this has led to young couples in their 20s buying some as these are clearly family-sized houses albeit with a small front garden, but well made and characterful

words cannot express how lovely it is to see run down BTL houses brought back to life by couples cleanign them , painting them and making them their own, it is beautiful and really imrpoving the area

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Pretty rough, like many East Midlands towns.

According to the Police Crime Map it doesn't look too bad.

Only slightly more than where I live which is considered to be "nice".

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According to the Police Crime Map it doesn't look too bad.

Only slightly more than where I live which is considered to be "nice".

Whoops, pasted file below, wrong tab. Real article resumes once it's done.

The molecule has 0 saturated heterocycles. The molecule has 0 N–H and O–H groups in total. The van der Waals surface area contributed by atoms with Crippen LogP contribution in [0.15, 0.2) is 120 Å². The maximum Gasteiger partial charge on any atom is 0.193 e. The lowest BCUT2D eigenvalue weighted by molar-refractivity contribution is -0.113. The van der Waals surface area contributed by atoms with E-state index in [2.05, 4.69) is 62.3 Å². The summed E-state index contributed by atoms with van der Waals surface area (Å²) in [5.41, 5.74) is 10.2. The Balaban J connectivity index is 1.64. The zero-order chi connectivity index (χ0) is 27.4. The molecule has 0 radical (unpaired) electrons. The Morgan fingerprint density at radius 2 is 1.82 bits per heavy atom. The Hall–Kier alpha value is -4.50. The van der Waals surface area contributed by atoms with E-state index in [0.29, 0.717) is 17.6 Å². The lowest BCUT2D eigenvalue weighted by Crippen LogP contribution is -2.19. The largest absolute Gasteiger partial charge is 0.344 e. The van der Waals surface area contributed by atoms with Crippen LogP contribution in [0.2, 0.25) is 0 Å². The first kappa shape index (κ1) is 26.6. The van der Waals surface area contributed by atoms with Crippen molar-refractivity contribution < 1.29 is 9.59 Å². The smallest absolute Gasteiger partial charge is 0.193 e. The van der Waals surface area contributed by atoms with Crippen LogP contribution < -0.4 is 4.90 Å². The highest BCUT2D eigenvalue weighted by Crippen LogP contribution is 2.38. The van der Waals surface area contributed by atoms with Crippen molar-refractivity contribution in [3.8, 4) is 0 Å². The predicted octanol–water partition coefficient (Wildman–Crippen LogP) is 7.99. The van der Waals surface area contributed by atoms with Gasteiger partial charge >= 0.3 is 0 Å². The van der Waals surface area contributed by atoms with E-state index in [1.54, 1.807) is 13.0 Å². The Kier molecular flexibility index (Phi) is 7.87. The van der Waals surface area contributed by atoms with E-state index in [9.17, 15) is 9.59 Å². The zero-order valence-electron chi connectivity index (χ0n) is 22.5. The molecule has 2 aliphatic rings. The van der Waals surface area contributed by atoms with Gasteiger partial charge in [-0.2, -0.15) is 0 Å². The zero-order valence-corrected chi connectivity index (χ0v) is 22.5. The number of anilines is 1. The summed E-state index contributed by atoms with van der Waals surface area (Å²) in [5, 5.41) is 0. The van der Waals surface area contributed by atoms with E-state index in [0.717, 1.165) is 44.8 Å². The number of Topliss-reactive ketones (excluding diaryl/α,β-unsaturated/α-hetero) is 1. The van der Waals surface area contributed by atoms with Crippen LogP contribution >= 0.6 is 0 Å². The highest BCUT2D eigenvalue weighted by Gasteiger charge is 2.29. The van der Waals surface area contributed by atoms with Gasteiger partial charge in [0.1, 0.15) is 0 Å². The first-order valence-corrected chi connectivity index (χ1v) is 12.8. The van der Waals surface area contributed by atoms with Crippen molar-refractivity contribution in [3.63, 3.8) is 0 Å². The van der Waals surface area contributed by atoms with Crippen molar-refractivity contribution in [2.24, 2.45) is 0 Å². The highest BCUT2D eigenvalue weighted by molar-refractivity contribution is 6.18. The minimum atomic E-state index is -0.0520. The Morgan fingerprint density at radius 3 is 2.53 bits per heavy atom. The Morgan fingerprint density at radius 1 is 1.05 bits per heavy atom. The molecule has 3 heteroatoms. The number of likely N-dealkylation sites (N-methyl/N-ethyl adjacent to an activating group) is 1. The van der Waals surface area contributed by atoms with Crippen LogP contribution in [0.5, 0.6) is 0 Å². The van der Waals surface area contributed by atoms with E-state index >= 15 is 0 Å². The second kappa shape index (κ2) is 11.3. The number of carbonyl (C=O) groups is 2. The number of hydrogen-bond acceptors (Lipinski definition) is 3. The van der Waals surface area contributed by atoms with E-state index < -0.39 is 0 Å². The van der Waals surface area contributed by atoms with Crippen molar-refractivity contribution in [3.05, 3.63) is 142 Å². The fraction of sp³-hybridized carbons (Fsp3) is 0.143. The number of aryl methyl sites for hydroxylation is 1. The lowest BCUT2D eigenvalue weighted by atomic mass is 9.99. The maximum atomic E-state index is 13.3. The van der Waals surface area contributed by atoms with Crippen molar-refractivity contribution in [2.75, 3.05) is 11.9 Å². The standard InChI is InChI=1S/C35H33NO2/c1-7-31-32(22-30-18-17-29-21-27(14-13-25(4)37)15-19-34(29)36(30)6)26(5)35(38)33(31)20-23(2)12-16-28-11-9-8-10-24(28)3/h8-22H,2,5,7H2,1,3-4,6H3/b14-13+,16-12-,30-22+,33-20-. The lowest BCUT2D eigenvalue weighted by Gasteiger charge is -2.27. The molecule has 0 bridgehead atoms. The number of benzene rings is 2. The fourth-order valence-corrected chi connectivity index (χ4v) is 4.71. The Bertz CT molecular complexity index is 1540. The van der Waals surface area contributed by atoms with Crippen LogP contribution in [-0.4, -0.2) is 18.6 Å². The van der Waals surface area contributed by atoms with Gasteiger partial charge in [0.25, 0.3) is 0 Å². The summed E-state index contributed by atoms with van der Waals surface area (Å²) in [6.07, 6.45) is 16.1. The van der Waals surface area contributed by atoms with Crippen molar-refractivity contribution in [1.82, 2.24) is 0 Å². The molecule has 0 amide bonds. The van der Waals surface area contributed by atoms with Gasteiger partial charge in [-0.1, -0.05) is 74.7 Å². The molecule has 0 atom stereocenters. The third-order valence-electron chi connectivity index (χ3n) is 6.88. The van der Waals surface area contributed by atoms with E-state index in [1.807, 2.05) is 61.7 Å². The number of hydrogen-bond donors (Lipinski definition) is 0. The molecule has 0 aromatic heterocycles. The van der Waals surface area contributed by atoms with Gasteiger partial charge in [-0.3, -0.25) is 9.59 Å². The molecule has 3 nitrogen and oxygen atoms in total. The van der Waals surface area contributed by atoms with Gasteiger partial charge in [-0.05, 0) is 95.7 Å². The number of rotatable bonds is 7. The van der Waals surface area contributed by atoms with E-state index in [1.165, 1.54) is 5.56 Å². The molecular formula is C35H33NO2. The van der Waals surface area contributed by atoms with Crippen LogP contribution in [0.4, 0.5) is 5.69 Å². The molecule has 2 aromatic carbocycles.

What great info. I put my postcode in there and wish i hadn't!

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Interesting. When did you live in the East Midlands?

Personally i quite like the fact that people assume the East Midlands are a bit "rough". If it keeps property at almost realistic price levels then that's great news for me, because i adore that part of the country.

Studied law at Nottingham Uni (the proper one) and I did quite a bit of travelling in the area (I travel Britain quite a bit, mainly for leisure). The countryside is - as it is across the country - very nice and there are plenty of decent villages and small towns. But I do find most of the medium and larger sized towns in this part of England to be somewhat, well, 'naff' with a lot of layabouts and otherwise poorly paid. There is of course some well paid stuff in the area, but those people live in the countryside! It's certainly a part of England where there is a definite rural-urban difference in people, etc.